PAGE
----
This page addresses problems often associated with hemiplegia. Some of these may be specific learning difficulties; others, associated problems which nevertheless have an impact on school work.
Because of their physical limitations, most students with hemiplegia experience some difficulty and frustration at school, and may need a little more time and attention to achieve their full potential.
However, some young people with hemiplegia have general or specific learning difficulties which may be slight or severe, and which can be more frustrating and disabling than their obvious physical ones.
We cannot provide solutions for these problems, but we can offer suggestions on alleviating some of them, and draw attention to others so that advice can be sought from specialists and educational advisors in the appropriate area.
Short concentration span
- difficulty settling down to tasks
- frequent lapses of attention
- tendency to be easily distracted
- reconsider seating and position in classroom
- break down tasks into smaller units
- focus on short sessions of concentrated effort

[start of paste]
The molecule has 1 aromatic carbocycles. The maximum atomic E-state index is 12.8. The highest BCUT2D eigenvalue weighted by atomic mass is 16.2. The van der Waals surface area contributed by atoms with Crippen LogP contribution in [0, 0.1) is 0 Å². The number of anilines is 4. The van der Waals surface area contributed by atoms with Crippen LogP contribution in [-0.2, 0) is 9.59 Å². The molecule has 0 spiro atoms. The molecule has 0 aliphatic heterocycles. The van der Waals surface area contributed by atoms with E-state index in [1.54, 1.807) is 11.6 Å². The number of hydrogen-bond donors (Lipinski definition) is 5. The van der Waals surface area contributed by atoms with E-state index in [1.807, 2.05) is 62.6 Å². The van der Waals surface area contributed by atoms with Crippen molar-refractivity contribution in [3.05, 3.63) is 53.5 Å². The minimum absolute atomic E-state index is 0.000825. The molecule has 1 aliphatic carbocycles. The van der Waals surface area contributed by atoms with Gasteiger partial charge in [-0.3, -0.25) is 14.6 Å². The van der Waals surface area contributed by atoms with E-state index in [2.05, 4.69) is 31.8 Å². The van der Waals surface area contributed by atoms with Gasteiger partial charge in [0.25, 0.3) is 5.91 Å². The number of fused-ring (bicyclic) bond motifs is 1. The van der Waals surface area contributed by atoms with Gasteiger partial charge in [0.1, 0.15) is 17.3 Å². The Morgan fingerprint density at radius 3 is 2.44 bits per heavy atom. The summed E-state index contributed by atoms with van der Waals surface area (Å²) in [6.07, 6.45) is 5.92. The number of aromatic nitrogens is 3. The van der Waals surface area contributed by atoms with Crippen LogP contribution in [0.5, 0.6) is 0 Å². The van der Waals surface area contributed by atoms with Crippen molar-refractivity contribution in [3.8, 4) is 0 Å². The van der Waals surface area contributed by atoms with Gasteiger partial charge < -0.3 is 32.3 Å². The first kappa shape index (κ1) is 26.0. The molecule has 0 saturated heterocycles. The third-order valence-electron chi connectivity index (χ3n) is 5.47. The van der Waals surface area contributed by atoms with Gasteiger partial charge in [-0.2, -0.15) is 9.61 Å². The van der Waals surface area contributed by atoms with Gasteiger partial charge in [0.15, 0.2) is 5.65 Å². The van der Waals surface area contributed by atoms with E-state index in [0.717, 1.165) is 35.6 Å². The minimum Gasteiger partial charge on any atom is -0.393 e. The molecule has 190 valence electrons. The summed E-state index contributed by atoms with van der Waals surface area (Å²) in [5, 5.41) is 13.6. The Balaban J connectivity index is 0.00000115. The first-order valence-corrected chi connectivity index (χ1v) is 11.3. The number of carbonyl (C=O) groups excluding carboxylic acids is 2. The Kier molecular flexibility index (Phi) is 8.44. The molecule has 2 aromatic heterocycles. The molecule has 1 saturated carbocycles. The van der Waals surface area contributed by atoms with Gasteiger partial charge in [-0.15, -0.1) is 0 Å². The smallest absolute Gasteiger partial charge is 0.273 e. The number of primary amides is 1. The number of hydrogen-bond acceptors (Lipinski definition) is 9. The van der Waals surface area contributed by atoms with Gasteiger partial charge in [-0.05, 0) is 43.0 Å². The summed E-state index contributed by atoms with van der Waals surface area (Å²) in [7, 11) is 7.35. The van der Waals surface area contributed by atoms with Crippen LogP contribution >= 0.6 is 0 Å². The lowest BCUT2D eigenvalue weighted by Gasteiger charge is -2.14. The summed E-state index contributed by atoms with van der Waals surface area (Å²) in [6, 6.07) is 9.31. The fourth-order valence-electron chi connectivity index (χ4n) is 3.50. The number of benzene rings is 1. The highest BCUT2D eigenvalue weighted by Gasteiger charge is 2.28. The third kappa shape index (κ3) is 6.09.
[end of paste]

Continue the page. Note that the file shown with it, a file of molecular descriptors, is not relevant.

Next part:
Short term memory problems
- poor retention of information or instructions
- difficulty in sequencing a series of instructions or objectives
- give clear instructions, written if necessary
- give clear, written goals for all tasks, to help students to develop personal organisational skills
- encourage students to draw up a work plan for each task.
Using a computer
Many of the learning problems outlined above can be alleviated by the use of a computer.
Using a keyboard may:
- help students with poor handwriting skills
- help develop the ability to present work effectively
- help develop personal organisational skills
- help dyslexic students correct spelling
If the student has a Statement of Special Educational Needs (SEN) it may be possible to obtain funding for a laptop or alternative writing aid from your LEA. Another possible source is CENMAC, who will assess any student, whether statemented or not.